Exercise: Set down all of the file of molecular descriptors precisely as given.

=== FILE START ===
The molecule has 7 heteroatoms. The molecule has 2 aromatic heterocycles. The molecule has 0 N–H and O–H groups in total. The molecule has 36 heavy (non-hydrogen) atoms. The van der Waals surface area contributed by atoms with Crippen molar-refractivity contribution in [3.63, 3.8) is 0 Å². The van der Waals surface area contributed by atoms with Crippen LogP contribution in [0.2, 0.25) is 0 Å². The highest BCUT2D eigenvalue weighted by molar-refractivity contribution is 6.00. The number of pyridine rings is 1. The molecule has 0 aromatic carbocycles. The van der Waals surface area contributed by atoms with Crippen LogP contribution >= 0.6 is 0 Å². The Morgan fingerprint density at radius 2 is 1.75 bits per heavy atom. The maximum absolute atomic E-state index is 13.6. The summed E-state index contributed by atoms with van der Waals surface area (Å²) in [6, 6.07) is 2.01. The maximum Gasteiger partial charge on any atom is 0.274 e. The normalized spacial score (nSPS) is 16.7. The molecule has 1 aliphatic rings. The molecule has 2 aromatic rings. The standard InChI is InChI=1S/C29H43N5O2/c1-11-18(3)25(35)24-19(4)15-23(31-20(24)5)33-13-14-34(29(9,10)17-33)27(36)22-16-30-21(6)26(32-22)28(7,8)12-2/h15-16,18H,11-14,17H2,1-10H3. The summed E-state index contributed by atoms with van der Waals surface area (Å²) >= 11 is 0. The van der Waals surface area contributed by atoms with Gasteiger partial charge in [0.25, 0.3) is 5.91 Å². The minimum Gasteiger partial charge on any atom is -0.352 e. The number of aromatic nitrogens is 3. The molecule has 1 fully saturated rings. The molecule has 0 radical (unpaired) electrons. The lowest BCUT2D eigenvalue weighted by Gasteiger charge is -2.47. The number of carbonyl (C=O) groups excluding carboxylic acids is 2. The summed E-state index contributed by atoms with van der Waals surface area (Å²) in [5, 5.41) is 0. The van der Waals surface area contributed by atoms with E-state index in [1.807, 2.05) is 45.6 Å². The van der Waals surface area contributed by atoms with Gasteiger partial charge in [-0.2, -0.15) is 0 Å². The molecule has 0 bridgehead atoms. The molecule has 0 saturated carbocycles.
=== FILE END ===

The molecule has 7 heteroatoms. The molecule has 2 aromatic heterocycles. The molecule has 0 N–H and O–H groups in total. The molecule has 36 heavy (non-hydrogen) atoms. The van der Waals surface area contributed by atoms with Crippen molar-refractivity contribution in [3.63, 3.8) is 0 Å². The van der Waals surface area contributed by atoms with Crippen LogP contribution in [0.2, 0.25) is 0 Å². The highest BCUT2D eigenvalue weighted by molar-refractivity contribution is 6.00. The number of pyridine rings is 1. The molecule has 0 aromatic carbocycles. The van der Waals surface area contributed by atoms with Crippen LogP contribution >= 0.6 is 0 Å². The Morgan fingerprint density at radius 2 is 1.75 bits per heavy atom. The maximum absolute atomic E-state index is 13.6. The summed E-state index contributed by atoms with van der Waals surface area (Å²) in [6, 6.07) is 2.01. The maximum Gasteiger partial charge on any atom is 0.274 e. The normalized spacial score (nSPS) is 16.7. The molecule has 1 aliphatic rings. The molecule has 2 aromatic rings. The standard InChI is InChI=1S/C29H43N5O2/c1-11-18(3)25(35)24-19(4)15-23(31-20(24)5)33-13-14-34(29(9,10)17-33)27(36)22-16-30-21(6)26(32-22)28(7,8)12-2/h15-16,18H,11-14,17H2,1-10H3. The summed E-state index contributed by atoms with van der Waals surface area (Å²) >= 11 is 0. The van der Waals surface area contributed by atoms with Gasteiger partial charge in [0.25, 0.3) is 5.91 Å². The minimum Gasteiger partial charge on any atom is -0.352 e. The number of aromatic nitrogens is 3. The molecule has 1 fully saturated rings. The molecule has 0 radical (unpaired) electrons. The lowest BCUT2D eigenvalue weighted by Gasteiger charge is -2.47. The number of carbonyl (C=O) groups excluding carboxylic acids is 2. The summed E-state index contributed by atoms with van der Waals surface area (Å²) in [5, 5.41) is 0. The van der Waals surface area contributed by atoms with E-state index in [1.807, 2.05) is 45.6 Å². The van der Waals surface area contributed by atoms with Gasteiger partial charge in [-0.2, -0.15) is 0 Å². The molecule has 0 bridgehead atoms. The molecule has 0 saturated carbocycles.